For trait Q1, C4S4935 (VEGFC) explained a highly significant proportion of the variance (33.1% in family 7, p = 7.9 × 10–12; 10.6% in all families combined, p = 1.1 × 10–16). This variant was unique to family 7; it entered the family through a single founder and was identified in 30 other family members. C6S2981 (VEGFA) was also significantly associated with trait Q1 (28.9% of the variance in family 7 was explained, p = 1.3 × 10–7; 11.9% of the variance in all families was explained, p = 9.9 × 10–18); it entered the family through a different founder and was found in 21 additional members (14 of whom were also carriers of the C4S4935 variant). Even though both variants shared a large number of carriers, each variant was still associated (at p < 10–7) when the other one was controlled for. C6S2981 was also identified and significantly associated in the other families, unlike the C6S2432 variant (which was in high linkage disequilibrium with C6S2981 in family 7); the possibility for C6S2432 (in PSMB8) to have a functional effect was thus excluded. The other variants from Table 3 that were associated with Q1 were also identified in the other families, but they showed no significant effect there, except for C11S3874 (FIBP), which was unique to family 7 (15.9% of the variance in family 7 was explained, p = 1.6 × 10–4; 5.0% of the variance in all families was explained, p = 5.2 × 10–7).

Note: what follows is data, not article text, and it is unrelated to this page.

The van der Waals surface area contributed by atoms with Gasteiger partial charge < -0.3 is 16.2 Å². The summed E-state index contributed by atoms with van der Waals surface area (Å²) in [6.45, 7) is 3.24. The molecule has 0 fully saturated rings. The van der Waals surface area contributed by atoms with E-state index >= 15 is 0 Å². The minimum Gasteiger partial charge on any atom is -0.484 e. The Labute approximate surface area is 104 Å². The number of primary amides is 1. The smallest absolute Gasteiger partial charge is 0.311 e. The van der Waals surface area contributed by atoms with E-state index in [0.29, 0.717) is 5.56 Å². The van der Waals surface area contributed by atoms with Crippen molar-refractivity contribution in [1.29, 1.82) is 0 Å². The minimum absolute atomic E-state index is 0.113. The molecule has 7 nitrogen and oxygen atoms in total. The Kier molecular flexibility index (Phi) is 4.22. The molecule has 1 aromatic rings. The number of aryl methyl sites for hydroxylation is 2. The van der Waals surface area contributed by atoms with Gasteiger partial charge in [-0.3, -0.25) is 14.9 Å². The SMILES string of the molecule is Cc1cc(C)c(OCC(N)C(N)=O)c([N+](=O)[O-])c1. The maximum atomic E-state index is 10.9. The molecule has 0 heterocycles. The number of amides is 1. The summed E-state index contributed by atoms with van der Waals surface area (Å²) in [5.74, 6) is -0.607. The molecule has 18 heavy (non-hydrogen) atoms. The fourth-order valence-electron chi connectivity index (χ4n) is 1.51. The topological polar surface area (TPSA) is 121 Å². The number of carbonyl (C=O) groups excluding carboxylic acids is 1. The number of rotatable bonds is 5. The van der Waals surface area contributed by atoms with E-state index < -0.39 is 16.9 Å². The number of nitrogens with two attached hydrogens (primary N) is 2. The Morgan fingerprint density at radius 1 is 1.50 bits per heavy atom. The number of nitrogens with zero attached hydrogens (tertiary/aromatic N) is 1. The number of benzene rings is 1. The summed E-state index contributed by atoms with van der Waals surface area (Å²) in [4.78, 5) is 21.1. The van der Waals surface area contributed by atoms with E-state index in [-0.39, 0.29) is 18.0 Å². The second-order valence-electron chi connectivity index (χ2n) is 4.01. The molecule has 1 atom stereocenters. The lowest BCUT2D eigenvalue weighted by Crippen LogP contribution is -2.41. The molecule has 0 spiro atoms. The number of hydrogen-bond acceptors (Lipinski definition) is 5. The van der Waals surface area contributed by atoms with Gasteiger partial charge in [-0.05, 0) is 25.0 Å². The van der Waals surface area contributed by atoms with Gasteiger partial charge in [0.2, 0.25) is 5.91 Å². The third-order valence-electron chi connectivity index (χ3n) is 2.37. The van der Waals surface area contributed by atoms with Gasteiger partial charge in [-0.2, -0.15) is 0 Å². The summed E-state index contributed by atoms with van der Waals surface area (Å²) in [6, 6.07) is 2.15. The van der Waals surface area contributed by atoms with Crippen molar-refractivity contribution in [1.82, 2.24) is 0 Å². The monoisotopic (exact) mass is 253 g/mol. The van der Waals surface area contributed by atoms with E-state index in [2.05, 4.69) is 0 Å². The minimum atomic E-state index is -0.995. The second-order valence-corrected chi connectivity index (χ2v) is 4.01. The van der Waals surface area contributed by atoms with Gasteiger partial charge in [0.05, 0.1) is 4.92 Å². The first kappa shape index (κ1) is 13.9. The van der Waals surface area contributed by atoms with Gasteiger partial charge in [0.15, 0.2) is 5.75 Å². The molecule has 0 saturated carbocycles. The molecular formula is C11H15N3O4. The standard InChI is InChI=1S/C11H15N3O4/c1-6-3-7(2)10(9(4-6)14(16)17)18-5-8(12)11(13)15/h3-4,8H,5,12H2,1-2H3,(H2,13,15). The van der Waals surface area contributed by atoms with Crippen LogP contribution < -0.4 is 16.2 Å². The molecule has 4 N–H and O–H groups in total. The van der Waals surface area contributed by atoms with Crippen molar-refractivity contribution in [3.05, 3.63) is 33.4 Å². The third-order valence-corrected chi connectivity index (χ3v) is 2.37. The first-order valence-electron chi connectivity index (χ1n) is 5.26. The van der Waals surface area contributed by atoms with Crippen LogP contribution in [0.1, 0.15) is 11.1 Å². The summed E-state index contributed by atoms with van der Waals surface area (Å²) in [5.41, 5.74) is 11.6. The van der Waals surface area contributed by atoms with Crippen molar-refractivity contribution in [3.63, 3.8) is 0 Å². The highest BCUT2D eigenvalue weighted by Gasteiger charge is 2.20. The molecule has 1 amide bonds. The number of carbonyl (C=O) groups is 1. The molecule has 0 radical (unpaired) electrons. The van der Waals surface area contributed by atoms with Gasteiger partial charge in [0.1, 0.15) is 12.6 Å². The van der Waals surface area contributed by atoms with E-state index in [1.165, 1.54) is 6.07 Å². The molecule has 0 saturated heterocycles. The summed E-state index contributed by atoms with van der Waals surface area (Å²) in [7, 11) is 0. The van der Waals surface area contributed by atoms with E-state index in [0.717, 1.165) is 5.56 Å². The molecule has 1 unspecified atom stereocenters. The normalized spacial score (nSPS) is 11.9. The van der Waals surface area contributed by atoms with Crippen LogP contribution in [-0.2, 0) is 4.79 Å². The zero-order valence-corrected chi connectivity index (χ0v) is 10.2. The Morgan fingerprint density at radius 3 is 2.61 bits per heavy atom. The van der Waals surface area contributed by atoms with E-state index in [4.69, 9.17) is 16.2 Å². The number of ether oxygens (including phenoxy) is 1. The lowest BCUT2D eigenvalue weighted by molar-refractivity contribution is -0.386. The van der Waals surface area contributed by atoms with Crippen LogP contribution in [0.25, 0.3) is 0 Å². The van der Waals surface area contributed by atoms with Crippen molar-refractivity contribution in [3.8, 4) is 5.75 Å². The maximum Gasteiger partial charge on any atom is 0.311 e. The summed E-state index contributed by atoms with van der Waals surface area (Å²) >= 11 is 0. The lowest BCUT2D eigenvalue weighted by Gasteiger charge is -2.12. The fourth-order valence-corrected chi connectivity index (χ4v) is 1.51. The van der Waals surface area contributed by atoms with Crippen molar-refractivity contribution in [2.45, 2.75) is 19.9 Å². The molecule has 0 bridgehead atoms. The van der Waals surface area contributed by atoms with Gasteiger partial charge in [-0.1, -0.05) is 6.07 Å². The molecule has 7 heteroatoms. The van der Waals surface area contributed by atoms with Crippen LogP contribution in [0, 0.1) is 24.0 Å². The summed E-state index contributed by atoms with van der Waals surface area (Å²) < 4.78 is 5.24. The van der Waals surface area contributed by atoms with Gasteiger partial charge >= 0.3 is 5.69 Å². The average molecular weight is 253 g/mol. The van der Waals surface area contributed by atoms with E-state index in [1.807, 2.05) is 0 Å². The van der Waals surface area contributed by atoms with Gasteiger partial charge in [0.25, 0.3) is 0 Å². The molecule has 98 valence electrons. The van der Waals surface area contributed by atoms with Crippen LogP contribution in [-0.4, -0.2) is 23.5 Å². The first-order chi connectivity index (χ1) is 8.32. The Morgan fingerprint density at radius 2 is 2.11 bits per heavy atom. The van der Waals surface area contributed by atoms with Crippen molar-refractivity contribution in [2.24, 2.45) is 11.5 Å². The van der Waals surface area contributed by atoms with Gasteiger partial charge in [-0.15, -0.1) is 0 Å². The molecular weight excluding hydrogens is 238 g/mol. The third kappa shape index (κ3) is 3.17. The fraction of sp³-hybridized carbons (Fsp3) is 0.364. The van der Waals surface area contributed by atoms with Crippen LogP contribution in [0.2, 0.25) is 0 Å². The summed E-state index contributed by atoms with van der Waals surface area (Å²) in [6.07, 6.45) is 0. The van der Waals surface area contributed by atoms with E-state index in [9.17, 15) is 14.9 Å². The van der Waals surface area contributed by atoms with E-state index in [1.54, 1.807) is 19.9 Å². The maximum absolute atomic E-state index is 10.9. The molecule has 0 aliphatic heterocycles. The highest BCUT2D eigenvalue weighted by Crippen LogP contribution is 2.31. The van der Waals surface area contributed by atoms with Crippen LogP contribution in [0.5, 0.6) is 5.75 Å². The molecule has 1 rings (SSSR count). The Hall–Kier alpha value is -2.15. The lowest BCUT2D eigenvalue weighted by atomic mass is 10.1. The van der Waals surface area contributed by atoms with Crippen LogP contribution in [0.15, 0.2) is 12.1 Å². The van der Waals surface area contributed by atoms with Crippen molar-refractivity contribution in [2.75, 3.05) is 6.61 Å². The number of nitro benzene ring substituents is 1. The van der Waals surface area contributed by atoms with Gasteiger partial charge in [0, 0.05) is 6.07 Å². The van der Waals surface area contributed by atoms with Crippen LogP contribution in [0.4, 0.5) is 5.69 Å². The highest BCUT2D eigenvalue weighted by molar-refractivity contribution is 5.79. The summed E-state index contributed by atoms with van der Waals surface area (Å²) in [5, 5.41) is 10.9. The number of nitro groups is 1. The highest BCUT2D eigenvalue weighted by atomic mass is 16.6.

For trait Q2, most of the variants found to be associated in family 7 were found in other families; although these additional carriers did not improve the associations, their numbers were often too small to draw significant conclusions. C2S4965 (WDR75) was unique to family 7 and showed some level of association (15.2% of the variance in family 7 was explained, p = 3.5 × 10–4; 3.6% of the variance in all families was explained, p = 7.0 × 10–5).

Discussion and conclusions